The Savannah River Sessions offer an unusual twist on big band music.
Held once a month at the Westin Savannah Harbor Golf Resort & Spa's Aqua Star restaurant, these programs highlight the talents of band leader Jeremy Davis and the Fabulous Equinox Orchestra with singer Clay Johnson and a host of local musicians.
"Everything we've done has been a slick, polished production," Davis says. "This is very informal in a couple of different ways.
"This is not the slick, polished show we take on the road and we don't dress up as much. We wear coats, but it's informal dress.
"But the biggest difference is that this 18-piece big band will be completely sight-reading every single note," he says. "I'm going to tell the audience, 'You're going to have a great time tonight, and it's going to be something special.'"
The next session, set for March 24, will give fans the opportunity to see the orchestra at work while also hearing top-notch American Songbook classics.
"I spent a month figuring out what is going to work," Davis says. "Doing this is very different and requires some level of conversation beforehand."
A tenor saxophone player, Davis' orchestra is a big band with a repertoire that ranges from the Rat Pack, Michael Buble and Andy Williams to Ray Charles, Elvis and Johnny Cash.
Johnson was raised in a family of Southern gospel singers. He and Davis are lifelong friends originally from the Louisiana Delta who have done hundreds of shows together.
The orchestra is best known for its full-fledged musical showcase, or as Davis calls it, "The Rat Pack meets 'The Dean Martin Variety Show' with a touch of 'A Prairie Home Companion.'"
Based in Savannah, the orchestra is popular throughout the United States.
"We're coming off an epic time for us," Davis says. "We've just finished a week in New York City and are going back this summer.
"We'll be at the House of Blues in Chicago at the end of month, which is a major venue, one of the places everyone wants to play," he says. "We've played the one in New Orleans."
The orchestra also recently toured to Texas, Mississippi, Arkansas and Louisiana and will soon go to Las Vegas.
"We have really got some cool stuff going on," Davis says. "Clay and I have a trip to India scheduled in April.
"We have a missionary friend there, so we are going to do some humanitarian things and also play music. Music is a universal language."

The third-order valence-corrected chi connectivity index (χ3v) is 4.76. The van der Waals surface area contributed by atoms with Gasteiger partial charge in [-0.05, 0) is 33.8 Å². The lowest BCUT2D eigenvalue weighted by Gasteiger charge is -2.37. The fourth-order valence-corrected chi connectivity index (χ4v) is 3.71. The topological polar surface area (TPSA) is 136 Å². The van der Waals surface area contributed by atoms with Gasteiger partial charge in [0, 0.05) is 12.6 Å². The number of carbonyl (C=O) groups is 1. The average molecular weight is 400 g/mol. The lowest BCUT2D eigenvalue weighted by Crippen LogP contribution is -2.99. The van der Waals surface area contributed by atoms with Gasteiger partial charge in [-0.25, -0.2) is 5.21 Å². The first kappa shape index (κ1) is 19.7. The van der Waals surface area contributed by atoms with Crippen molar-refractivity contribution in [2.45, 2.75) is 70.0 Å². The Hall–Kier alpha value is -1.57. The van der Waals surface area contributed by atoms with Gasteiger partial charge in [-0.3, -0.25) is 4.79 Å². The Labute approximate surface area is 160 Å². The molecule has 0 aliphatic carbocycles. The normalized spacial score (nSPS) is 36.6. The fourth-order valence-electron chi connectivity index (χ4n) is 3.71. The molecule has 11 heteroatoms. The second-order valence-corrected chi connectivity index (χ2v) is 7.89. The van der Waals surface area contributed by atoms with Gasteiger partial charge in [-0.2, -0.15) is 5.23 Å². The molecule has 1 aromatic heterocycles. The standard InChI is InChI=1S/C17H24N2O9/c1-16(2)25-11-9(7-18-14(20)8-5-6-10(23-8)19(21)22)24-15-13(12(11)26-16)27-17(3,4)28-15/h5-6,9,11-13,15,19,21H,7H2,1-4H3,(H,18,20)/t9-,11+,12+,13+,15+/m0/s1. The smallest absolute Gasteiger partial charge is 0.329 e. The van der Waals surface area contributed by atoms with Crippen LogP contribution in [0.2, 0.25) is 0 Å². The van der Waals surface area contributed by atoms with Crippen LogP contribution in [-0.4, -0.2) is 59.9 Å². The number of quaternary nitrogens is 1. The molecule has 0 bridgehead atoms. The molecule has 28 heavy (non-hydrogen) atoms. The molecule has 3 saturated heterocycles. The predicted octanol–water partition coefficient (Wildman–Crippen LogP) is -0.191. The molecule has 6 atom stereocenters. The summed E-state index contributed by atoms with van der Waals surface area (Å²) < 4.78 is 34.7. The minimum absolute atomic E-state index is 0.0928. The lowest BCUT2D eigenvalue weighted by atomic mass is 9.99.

While 2013 was great, 2014 is panning out to be even better.
"I can't remember a time in my musical career that was more cool," Davis says. "We have some amazing things on the horizon. The year has already been good to us."
So far, five Savannah River Sessions have been presented at the Westin.
"We're trying to grow the audience that comes," Davis says.
While the process is challenging for all orchestra members, Johnson really has his work cut out for him.
"The one in the hot seat is the singer," Davis says. "Some of the lyrics are written out with what looks like chicken scratch.
"Some were recently overhauled and put into a computer program so they're nice to read. But sometimes he has absolutely no clue."
With these sessions, failure is not only an option, it can be vastly entertaining.
"It's even better when Clay messes something up," Davis says. "I don't know any other singer who can do this as comfortably as Clay does."
Even after five weeks, people don't realize the performances are being presented.
"We really want the folks of Savannah to know this is a unique event in Savannah," Davis says. "As far as I can tell, there's never been anything like this in Savannah."
The March session will be special because it has an added educational component.
"We always like to share music," Davis says. "We've reached out to and been working with the Savannah Arts Academy Skylite Jazz Band.
"They are extremely talented. They're better than they've ever been as far as talent and how well they play.
"It's been a joy to work with them," he says. "They're going to open the show for us and play the first part of the night."
The show is free. A three-course dinner with dessert will be served at a cost of $35 per person.
"Chef Roger is one of the most talented chefs in town," Davis says. "Every month we've been there, we've been more impressed than the month before. It's such a cool night to hear music, eat dinner and see Savannah."
The monthly Savannah River Sessions aren't Davis' only Westin gig.
"I have recently inherited the Sunday brunch trio," he says. "Ben Tucker made it his home there for years.
"After he died, they didn't make any changes for six months. But six weeks ago, they asked me to lead it.
"That is such a huge honor," Davis says. "I have dearly loved my time there already."
Currently, the Westin hosts the Coastal Jazz Association's monthly concerts and several VOICExperience events. The Westin is seeking ways to engage the public, Davis says.
"(General manager) Mark Spadoni is a visionary guy," Davis says. "He is actively trying to create experiences for folks at the Westin and in Savannah.
"Folks don't see the Westin as a destination. He's trying to change that.
"I like to joke that the Talmadge Bridge is Savannah's Kilimanjaro," Davis says. "The Westin is a unique opportunity for the people of Savannah to enjoy their town like it's a resort. "Everything is first-class, and it's just a fun, fun night."